U.S. backs Chad against extremists
From Barbara Starr
WASHINGTON (CNN) -- A small group of U.S. troops quietly helped Chad's military in a running battle this week against an Algerian Islamic group, U.S. sources said Thursday.
U.S. forces have been providing communications, intelligence and reconnaissance support to the Chad forces, but have not participated in combat, U.S. sources said.
The reconnaissance includes Navy P-3 aircraft operating out of Algeria, a U.S. military source said.
The effort is part of a broad, low-key, U.S. military initiative to support Algeria, Mali and Niger against the Algerian terrorist organization Salafist Group for Preaching and Combat (GSPC), which the United States consider a terrorist group and which has declared its allegiance to al Qaeda.
Publicly, the United States has only acknowledged that it is providing training for African military forces in the region. The U.S. military mission is not covert, but officials have not talked about the details because of sensitivities in the region concerning the presence of U.S. forces.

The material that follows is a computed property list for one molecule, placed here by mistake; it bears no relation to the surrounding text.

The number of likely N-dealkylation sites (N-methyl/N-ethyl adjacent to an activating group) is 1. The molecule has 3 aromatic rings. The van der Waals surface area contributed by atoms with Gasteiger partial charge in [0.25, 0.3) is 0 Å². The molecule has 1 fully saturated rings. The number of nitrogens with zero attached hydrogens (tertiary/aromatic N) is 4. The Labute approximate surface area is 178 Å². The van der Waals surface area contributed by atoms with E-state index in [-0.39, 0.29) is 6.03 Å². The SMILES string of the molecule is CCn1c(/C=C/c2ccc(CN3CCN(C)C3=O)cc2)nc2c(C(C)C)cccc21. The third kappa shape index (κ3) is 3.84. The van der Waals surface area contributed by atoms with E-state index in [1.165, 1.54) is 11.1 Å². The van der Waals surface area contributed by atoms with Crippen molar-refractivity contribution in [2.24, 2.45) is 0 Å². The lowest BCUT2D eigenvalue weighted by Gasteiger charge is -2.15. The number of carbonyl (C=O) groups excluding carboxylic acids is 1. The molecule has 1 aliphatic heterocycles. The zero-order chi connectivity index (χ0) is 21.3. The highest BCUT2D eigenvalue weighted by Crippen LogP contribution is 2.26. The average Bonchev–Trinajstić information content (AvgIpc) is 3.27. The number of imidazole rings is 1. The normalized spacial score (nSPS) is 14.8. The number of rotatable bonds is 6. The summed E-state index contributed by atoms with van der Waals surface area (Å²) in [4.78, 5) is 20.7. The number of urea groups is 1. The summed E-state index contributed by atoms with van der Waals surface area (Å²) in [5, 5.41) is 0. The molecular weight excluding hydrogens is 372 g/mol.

The overall U.S. goal is to prevent terrorist groups from gaining a foothold in the ungoverned regions of North Africa. While the GSPC has been mainly focused on Algeria, it is believed to be spreading recruiting efforts into nearby Mauritania and Niger.
In the latest firefight, military forces from Niger chased GSPC members across the border into Chad. The GSPC group, believed to number 43, was surrounded by Chad forces, which U.S. intelligence estimated to be "in the hundreds," according to a U.S. source.
The government of Chad said GSPC leader Saifi Ammari, also known as "al-Para" was killed in the firefight, but the United States has not been able to confirm that. Chad asked U.S. intelligence officials for a photograph of the terrorist leader so it can be compared with one of the bodies, sources said.
U.S. military officials said this military support is separate from U.S. Special Forces training in Mali, Mauritania, Niger, and Chad.
Chad, in north central Africa, is about three times the size of California.